Personal Finance Program
Through JA Personal Finance Blended Model, students experience the interrelationship between today’s financial decisions and future financial freedom
To achieve financial health and wellness, they learn about money-management strategies, including earning, employment and income, budgeting, savings, credit and debt, consumer protection, smart shopping, risk management, and investing. At the conclusion of this program, students will be able to identify how their personal finances affect their quality of life. They will understand how their financial choices will be the basis of how they get what they want and need.
JA Personal Finance Blended Model consists of eight 45-minute sessions with Additional Opportunities offered throughout. The program has two implementation options—basic or advanced.
- Basic implementation includes Sessions One–Five delivered by the volunteer.
- Advanced implementation includes Sessions One–Five delivered by the volunteer and Sessions Six–Eight delivered by the teacher or volunteer.
Basic or advanced implementation depends on educator requirements and correlations to local standards. Contact your local JA Area staff to find out which implementation will be used.
Benefits versus costs, budgeting, compound interest, consequences, cost of living, credit, credit card fraud, credit reporting and rating, debt, delayed gratification, earnings, education, expense tracking, financial management, identity theft, income, information mining, interest, investing, job skills, limited resources, liquidity, maximizing earnings, opportunity cost, pawnshop, payday loan, priorities, rent-to-own, return on investment, reward, risk, saving, savings plan, unlimited wants, variable and discretionary expenses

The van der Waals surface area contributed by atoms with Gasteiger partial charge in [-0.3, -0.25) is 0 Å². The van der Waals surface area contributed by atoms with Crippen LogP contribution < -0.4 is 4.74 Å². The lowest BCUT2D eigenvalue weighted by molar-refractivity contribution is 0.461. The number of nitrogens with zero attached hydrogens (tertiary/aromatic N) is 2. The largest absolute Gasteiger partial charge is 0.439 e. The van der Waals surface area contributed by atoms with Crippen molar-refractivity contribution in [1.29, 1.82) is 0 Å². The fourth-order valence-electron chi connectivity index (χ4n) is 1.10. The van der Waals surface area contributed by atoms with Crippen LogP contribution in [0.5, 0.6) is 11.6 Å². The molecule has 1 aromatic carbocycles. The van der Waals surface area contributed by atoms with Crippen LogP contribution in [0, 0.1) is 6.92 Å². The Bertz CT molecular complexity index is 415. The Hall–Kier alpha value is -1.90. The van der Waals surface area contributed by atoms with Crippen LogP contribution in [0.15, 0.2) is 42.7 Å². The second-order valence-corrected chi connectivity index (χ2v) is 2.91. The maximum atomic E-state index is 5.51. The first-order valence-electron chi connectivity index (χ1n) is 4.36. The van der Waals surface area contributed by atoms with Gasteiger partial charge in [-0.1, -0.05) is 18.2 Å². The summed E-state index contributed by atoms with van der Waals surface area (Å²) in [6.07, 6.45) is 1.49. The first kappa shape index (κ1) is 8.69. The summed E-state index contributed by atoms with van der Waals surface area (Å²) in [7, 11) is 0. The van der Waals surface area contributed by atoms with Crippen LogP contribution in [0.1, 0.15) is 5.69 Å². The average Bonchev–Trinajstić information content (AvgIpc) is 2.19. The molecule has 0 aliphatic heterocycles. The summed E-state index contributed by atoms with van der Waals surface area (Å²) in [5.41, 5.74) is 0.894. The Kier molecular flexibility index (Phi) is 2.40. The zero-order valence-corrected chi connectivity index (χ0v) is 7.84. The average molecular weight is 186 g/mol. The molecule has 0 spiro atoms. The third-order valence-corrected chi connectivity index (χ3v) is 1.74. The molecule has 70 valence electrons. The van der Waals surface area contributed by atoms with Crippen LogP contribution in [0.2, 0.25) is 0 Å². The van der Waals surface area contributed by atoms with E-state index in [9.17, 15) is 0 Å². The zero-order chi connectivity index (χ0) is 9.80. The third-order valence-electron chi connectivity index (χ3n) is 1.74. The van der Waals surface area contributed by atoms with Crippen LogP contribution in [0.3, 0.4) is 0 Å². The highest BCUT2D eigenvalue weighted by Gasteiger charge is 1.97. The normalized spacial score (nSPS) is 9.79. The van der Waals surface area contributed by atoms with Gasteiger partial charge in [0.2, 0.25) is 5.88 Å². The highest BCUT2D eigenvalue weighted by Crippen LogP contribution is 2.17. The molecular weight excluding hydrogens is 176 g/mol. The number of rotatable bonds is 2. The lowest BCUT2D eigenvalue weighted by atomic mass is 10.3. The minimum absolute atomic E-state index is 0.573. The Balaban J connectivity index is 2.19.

Analyze and evaluate data from multiple sources, car buying, comparing results, comparison shopping, computer skills, create savings plan, critical thinking, decision making, disputing unauthorized charges on a credit card, estimating, evaluate the risk and reward of an opportunity, evaluating online resources, evaluating options, evaluating personal skills, grocery shopping, interpreting analogy, long-term planning, online research, personal inventory, planning, predicting outcomes, presentation skills, prioritizing, proactive planning, problem solving, recognizing scams and fraud, requesting and checking credit report, research, saving and investing, sorting, teamwork, tracking expenses, weighing costs and benefits
Students learn that healthy personal finances require planning and managing. Students begin to analyze the financial implications of educational and career choices as a basis for understanding the relationship between earnings and personal finance.
Students investigate the importance of budgeting and how to plan for staying within a budget.
Students analyze the role that saving plays in their personal finances. They recognize that having a healthy savings plan is necessary in all phases of life but is especially critical for big-ticket items and emergencies.
Students explore the importance of credit and identify the outcomes of wise and poor uses of credit. Students role-play as lenders to evaluate risk and make decisions about giving credit.
Students investigate factors that may pose a threat to their finances and learn ways they can protect themselves through vigilance and making smart choices.
Students explore making informed purchasing decisions to maximize their buying power. They work in groups to compare prices in a simulated shopping experience.